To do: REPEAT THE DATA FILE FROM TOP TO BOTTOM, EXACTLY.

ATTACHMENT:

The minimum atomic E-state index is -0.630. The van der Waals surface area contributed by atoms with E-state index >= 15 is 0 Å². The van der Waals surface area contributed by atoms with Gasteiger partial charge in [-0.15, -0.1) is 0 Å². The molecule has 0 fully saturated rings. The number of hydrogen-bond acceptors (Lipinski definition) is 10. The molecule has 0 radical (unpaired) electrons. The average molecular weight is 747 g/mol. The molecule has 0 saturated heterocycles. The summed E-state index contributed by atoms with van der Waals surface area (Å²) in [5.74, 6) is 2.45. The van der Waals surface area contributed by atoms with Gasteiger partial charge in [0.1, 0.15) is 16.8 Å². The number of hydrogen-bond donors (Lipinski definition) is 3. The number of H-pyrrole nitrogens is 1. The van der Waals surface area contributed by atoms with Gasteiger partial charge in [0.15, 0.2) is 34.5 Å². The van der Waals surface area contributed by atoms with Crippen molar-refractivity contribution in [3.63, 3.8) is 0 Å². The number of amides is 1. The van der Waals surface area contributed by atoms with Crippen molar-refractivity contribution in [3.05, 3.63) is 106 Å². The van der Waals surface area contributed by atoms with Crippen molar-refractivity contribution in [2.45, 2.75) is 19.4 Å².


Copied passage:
The minimum atomic E-state index is -0.630. The van der Waals surface area contributed by atoms with E-state index >= 15 is 0 Å². The van der Waals surface area contributed by atoms with Gasteiger partial charge in [-0.15, -0.1) is 0 Å². The molecule has 0 fully saturated rings. The number of hydrogen-bond acceptors (Lipinski definition) is 10. The molecule has 0 radical (unpaired) electrons. The average molecular weight is 747 g/mol. The molecule has 0 saturated heterocycles. The summed E-state index contributed by atoms with van der Waals surface area (Å²) in [5.74, 6) is 2.45. The van der Waals surface area contributed by atoms with Gasteiger partial charge in [0.1, 0.15) is 16.8 Å². The number of hydrogen-bond donors (Lipinski definition) is 3. The number of H-pyrrole nitrogens is 1. The van der Waals surface area contributed by atoms with Gasteiger partial charge in [0.15, 0.2) is 34.5 Å². The van der Waals surface area contributed by atoms with Crippen molar-refractivity contribution in [3.63, 3.8) is 0 Å². The number of amides is 1. The van der Waals surface area contributed by atoms with Crippen molar-refractivity contribution in [3.05, 3.63) is 106 Å². The van der Waals surface area contributed by atoms with Crippen molar-refractivity contribution in [2.45, 2.75) is 19.4 Å².